Lessons. We all learn them. From the time we are born we are learning. Some lessons are small and some are life changing. I have found in my life that the most painful and difficult lessons are the ones that are most profoundly life changing. They change me in ways I had never dreamed of. These lessons started when I was young and continue to this very day.
Lessons, if we don’t learn from them, sometimes we get lost and don’t know which way to turn. Most of the time, we can’t see the value of a lesson when we are in the middle of it. It is only when there is some distance between the lesson and us, can we understand it.
I have had many lessons in my life, but two lessons eclipse all the others. For those of you who follow my blog, you most likely know what they are. – the loss of my husband, and my daughter being diagnosed with Autism. The first taught me in a very up close and personal way, that life is short and with all that we have in life, it’s the people that count, not things. The latter taught me real compassion and patience. Of course, I thought I already knew these things, but I did not.
As parents we know that lessons are painful and we want to protect our children from the pain and discomfort of learning them. We think it is our job. When, in fact, just the opposite may be true.
My daughter is Autistic; the only way she learns is the hard way, when the consequences are concrete. So I must sit back and watch knowing that I could protect her, but also knowing that she must learn by experiencing. The more I try to assist her, the longer, if ever, till the lesson is learned (I am talking about lessons that are not life threatening). She is 17 now and I still have trouble doing this. Protecting and nurturing it’s in our DNA as parents.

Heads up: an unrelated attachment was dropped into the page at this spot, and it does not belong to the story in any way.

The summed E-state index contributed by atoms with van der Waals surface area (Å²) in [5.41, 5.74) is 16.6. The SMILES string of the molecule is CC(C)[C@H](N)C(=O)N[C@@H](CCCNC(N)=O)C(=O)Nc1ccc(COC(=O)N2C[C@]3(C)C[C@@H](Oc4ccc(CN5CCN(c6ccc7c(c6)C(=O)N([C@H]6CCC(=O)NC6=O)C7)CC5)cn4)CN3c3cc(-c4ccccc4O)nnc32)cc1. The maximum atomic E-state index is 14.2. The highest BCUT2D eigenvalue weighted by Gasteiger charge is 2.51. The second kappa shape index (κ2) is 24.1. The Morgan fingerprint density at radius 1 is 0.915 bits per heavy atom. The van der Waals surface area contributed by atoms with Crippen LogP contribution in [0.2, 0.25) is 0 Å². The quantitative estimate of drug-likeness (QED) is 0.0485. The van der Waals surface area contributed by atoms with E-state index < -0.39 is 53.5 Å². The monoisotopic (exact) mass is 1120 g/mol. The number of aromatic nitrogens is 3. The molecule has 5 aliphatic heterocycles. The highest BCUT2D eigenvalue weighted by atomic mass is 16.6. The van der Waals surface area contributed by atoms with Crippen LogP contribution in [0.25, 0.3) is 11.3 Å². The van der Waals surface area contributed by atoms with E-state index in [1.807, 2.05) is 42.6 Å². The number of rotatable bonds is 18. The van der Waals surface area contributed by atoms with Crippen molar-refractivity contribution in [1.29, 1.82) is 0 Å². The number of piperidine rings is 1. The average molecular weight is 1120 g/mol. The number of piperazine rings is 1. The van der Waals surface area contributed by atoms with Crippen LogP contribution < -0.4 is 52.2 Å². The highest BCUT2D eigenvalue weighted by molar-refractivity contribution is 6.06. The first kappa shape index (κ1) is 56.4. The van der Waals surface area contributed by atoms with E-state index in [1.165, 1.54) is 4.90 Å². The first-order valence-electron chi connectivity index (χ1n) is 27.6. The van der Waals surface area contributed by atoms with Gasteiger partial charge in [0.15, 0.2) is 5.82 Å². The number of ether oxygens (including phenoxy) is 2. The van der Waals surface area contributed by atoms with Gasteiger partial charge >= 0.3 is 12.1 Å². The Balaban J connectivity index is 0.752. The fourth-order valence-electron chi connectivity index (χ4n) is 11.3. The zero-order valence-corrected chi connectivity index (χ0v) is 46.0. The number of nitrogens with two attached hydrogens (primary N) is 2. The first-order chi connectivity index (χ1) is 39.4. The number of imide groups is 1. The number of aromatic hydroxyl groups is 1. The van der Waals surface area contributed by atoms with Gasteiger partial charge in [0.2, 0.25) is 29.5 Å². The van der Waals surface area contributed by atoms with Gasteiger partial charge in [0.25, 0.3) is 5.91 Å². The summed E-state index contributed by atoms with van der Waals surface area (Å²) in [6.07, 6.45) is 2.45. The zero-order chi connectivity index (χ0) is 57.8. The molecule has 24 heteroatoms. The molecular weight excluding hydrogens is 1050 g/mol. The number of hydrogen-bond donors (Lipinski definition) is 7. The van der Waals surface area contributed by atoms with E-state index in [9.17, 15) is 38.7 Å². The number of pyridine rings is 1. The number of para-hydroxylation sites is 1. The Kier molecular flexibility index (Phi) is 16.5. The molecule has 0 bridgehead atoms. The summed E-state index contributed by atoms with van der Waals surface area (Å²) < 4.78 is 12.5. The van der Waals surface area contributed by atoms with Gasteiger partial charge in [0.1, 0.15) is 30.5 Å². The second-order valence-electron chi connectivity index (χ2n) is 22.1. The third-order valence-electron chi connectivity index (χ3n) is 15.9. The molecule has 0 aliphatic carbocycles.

I read once that we learn more from failing than we ever do from success. I have for the most part allowed my children to fail. I wanted them to learn about failure when they still lived with me, so I could comfort and explain what might not be clear. Because I knew that out in the real world failure is inevitable. I think some parents protect their child so much that the child is taken by surprise when failure happens, not knowing how to deal with it. How we deal with failure says a lot about us.
I’m not the parent who did their project for school. I gave them the tools and guidance they asked for but I never did the work. The project was all theirs.
I know that to some this sounds harsh, but it worked for me. When it came time to leave the nest my kids were ready.
Lessons, we don’t like them but they shape us into the people we are. I would not be the person I am today if not for them. I’m not saying I like them, in fact I hate them but they are a part of me like my brown hair. Lessons can make us take a path we never dreamed of.
Douglas Adam said it well “ I may not have gone where I intended to go, but I have ended up where I needed to be.” Yes indeed, I am where I need to be.